When we try to gain a sense of wholeness in our being through our own efforts, we can never do enough which only serves to increase the anxiety. How much do we have to do to feel good about ourselves? How much money do we need to have in order to feel secure? How many friends do we need to feel loved? It is a never ending pursuit which can only serve to further our feelings of insecurity, inadequacy, and illegitimacy. In addition, when we are seeking to find wholeness through what we can do, we can always lose our abilities, our relationships, and our resources.
The very thing we seek, a life of peace and fulfillment, is elusive when we are trying to find it. This is why Jesus said, in Luke 9, “if you are trying to find your life, you will lose it. But, if you lose your life, you will find it.” What a paradoxical statement! And, what He simply means is that we only find, or experience, the life we desire when we let go and stop “doing.” If we will just sit at the feet of Jesus, we begin to see that all we are longing for is ours already. We are at peace, we are loved, we are secure, we are strong, we are worthy, and we are gifted.
One of the first hurdles in reversing the trend of “doing leading to being” is acknowledging the anxiety that is in our lives. Richard Rohr suggests:
“Our culture teaches us that everything out there is hostile. We have to compare, dominate, control, and insure. In brief, we have to be in charge. That need to be in charge moves us deeper and deeper into a world of anxiety.”
We might be able to acknowledge this in the broader culture but what about in our own lives? How do I know if I am an anxious doer? We can look at how we pray. For Martha, her prayer (her conversation with Jesus) was a demand. First, a demand of others and then secondly, a demand of Him. If we are anxious doers, our prayers will be shaped by demands and requests. However, if we are living out of our being, our prayers will be much more shaped by listening and receiving the truth of who we are because of Christ.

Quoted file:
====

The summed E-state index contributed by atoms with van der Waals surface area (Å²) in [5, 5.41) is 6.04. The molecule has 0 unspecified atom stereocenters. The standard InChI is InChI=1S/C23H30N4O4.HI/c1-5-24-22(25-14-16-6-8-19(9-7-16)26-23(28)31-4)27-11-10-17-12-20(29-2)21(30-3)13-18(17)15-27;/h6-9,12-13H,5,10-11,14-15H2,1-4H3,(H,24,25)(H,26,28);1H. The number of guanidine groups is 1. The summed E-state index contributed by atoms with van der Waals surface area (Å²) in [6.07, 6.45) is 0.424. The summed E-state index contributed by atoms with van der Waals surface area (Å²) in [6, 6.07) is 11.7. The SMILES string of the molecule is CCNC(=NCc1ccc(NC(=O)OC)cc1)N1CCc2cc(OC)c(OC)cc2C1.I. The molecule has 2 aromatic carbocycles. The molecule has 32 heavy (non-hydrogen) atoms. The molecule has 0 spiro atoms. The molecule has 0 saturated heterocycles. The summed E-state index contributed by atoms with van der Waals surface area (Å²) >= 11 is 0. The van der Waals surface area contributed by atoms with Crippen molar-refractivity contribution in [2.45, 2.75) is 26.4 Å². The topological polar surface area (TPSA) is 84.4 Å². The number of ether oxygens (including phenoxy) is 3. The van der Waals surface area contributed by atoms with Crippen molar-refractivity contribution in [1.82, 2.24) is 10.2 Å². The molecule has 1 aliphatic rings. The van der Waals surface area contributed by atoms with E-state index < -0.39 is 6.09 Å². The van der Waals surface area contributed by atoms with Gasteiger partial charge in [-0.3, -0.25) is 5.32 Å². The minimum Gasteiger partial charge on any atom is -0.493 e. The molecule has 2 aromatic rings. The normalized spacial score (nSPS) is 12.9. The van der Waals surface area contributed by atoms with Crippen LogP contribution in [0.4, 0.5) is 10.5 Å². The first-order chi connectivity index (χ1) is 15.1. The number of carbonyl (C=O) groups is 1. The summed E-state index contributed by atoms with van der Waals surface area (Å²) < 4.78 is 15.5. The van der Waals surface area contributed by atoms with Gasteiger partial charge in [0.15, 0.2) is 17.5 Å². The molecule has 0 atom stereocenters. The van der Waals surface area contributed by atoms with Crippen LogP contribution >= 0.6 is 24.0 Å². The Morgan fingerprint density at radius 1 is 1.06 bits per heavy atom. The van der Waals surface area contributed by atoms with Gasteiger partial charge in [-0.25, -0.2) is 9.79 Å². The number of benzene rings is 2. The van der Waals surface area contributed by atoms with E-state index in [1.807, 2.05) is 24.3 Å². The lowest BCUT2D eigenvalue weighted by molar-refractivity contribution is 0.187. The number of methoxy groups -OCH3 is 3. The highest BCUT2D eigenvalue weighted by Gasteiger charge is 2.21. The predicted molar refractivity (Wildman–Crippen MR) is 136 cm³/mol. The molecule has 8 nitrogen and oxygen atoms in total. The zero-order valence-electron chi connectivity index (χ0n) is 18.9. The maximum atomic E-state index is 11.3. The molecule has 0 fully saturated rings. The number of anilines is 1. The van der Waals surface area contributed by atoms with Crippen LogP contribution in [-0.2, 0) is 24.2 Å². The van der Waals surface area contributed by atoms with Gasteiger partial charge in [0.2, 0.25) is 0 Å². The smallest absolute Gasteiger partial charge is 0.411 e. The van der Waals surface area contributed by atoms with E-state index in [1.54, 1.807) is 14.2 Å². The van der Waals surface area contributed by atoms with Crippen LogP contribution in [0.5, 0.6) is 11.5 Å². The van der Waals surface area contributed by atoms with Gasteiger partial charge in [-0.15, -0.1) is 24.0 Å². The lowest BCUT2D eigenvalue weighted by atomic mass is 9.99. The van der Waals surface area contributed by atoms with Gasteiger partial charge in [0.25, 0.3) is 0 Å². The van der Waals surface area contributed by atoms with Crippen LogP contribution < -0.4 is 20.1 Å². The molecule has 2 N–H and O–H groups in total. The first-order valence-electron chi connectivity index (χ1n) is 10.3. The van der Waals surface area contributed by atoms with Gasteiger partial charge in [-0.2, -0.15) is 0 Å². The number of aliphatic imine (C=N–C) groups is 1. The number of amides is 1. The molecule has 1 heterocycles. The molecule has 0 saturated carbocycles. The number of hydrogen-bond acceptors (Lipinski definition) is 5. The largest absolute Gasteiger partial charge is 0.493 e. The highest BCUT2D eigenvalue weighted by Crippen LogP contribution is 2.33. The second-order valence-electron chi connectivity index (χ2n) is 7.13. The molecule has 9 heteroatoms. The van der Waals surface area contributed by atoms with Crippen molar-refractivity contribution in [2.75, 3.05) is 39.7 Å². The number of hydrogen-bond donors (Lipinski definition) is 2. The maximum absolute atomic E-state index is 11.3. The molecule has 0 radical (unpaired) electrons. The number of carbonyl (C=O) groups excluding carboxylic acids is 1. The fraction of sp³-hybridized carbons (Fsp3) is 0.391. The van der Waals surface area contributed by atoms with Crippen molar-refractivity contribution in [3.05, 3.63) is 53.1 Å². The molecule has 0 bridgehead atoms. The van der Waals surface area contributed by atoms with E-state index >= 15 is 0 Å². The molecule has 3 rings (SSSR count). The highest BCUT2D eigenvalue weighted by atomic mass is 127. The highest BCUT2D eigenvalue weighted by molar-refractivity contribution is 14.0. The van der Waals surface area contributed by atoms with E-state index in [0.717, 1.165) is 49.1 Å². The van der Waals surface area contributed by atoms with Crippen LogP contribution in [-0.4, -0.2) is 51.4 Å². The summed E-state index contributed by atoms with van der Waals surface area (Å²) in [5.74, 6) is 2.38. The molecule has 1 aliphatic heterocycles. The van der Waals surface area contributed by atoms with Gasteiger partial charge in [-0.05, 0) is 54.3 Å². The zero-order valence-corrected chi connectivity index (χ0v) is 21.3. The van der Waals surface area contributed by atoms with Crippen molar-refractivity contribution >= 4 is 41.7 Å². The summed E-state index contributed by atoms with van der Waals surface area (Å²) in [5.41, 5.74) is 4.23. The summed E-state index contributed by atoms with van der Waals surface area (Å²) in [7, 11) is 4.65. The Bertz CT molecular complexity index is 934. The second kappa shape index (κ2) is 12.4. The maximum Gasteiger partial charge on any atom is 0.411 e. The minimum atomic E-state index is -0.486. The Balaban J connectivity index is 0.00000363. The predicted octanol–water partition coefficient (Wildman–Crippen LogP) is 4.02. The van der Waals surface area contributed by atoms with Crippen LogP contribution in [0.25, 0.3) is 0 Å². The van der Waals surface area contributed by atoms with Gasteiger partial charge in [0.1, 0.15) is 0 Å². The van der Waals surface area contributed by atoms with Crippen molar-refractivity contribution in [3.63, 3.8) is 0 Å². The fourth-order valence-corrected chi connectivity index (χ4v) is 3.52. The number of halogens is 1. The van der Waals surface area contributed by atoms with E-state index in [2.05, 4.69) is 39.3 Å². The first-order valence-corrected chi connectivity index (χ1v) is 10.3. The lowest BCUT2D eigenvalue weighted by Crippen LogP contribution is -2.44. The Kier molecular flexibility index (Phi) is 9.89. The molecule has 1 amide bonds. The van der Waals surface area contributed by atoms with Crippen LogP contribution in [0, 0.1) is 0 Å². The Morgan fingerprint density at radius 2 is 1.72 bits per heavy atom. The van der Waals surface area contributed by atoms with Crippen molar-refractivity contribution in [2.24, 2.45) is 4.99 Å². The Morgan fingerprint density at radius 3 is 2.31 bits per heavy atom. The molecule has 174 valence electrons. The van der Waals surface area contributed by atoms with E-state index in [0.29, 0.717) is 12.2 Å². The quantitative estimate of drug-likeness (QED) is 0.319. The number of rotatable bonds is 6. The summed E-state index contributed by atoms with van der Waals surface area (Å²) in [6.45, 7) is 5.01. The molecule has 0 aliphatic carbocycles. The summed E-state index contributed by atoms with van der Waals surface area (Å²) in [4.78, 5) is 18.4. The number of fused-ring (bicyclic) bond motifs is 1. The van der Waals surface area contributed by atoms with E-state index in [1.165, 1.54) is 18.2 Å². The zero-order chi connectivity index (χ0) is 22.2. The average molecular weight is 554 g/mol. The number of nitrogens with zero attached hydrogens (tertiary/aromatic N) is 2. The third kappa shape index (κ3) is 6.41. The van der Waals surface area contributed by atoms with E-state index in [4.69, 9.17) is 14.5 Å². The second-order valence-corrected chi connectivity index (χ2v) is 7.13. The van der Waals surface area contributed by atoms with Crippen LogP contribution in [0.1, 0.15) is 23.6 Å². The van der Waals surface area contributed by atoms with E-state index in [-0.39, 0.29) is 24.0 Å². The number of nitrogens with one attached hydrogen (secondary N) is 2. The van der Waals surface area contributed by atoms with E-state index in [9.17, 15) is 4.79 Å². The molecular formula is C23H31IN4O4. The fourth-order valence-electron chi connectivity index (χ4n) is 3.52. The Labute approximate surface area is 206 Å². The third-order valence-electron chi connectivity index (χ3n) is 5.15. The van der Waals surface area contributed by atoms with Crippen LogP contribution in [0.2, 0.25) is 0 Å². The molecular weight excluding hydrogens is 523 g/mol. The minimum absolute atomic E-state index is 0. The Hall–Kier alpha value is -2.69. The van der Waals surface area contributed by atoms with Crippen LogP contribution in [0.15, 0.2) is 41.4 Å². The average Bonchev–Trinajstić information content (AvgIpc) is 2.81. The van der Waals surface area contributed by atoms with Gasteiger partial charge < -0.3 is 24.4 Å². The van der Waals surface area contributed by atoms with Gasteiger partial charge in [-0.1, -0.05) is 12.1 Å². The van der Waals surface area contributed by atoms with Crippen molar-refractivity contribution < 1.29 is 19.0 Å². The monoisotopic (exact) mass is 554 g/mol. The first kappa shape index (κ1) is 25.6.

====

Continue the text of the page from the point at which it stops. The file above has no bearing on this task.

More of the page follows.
Next, how do we move into a place of “being before doing”? Very simply, Jesus said:
“And do not seek what you are to eat and what you are to drink, nor be worried. For all the nations of the world seek after these things, and your Father knows that you need them. Instead, seek his kingdom, and these things will be added to you.”
The word “seek” carries the connotation of desire. Jesus challenges us not to desire the very things that make us anxious (in the ancient context it was food and drink), but to desire the kingdom. What is the kingdom? It is life in His presence. The antidote to anxiety is not trying to not be anxious, but to change the object of our desire! Are you desiring a “worry free life” in which you have everything you think you need? Or, are you desiring life with Him in which you trust Him to take care of you? A life of “doing” is still part of the equation but the way you “do” will have a new energy and focus … your life with Him!
Consider the following prayer, written by Reinhold Niebuhr in the middle of the last century, and then make it your own:
God, give me grace to accept with serenity the things that cannot be changed, Courage to change the things which should be changed, and the Wisdom to distinguish the one from the other. Living one day at a time, enjoying one moment at a time, accepting hardship as a pathway to peace, taking, as Jesus did this sinful world as it is, not as I would have it, trusting that You will make all things right if I surrender to Your will, so that I may be reasonably happy in this life, and supremely happy with You forever in the next. Amen.
Photo: Tony O’Brien, from the book Light in the Desert